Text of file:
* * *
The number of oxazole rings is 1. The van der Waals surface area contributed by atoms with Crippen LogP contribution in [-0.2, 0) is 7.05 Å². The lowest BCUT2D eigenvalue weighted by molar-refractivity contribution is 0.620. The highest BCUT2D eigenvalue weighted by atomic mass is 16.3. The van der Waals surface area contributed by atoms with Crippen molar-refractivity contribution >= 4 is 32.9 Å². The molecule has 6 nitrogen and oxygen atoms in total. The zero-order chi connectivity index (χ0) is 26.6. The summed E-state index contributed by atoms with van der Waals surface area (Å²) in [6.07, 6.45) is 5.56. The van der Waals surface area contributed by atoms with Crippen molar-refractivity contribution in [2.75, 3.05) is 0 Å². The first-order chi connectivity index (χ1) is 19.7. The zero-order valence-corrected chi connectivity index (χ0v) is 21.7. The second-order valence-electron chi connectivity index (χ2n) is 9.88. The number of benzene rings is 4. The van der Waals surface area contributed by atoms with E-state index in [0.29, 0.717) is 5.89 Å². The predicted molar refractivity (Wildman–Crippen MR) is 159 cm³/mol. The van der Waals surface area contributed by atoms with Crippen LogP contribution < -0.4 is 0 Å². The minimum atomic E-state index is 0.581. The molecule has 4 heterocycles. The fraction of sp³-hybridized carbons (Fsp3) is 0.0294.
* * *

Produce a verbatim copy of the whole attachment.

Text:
The number of oxazole rings is 1. The van der Waals surface area contributed by atoms with Crippen LogP contribution in [-0.2, 0) is 7.05 Å². The lowest BCUT2D eigenvalue weighted by molar-refractivity contribution is 0.620. The highest BCUT2D eigenvalue weighted by atomic mass is 16.3. The van der Waals surface area contributed by atoms with Crippen molar-refractivity contribution >= 4 is 32.9 Å². The molecule has 6 nitrogen and oxygen atoms in total. The zero-order chi connectivity index (χ0) is 26.6. The summed E-state index contributed by atoms with van der Waals surface area (Å²) in [6.07, 6.45) is 5.56. The van der Waals surface area contributed by atoms with Crippen molar-refractivity contribution in [2.75, 3.05) is 0 Å². The first-order chi connectivity index (χ1) is 19.7. The zero-order valence-corrected chi connectivity index (χ0v) is 21.7. The second-order valence-electron chi connectivity index (χ2n) is 9.88. The number of benzene rings is 4. The van der Waals surface area contributed by atoms with E-state index in [0.29, 0.717) is 5.89 Å². The predicted molar refractivity (Wildman–Crippen MR) is 159 cm³/mol. The van der Waals surface area contributed by atoms with Crippen LogP contribution < -0.4 is 0 Å². The minimum atomic E-state index is 0.581. The molecule has 4 heterocycles. The fraction of sp³-hybridized carbons (Fsp3) is 0.0294.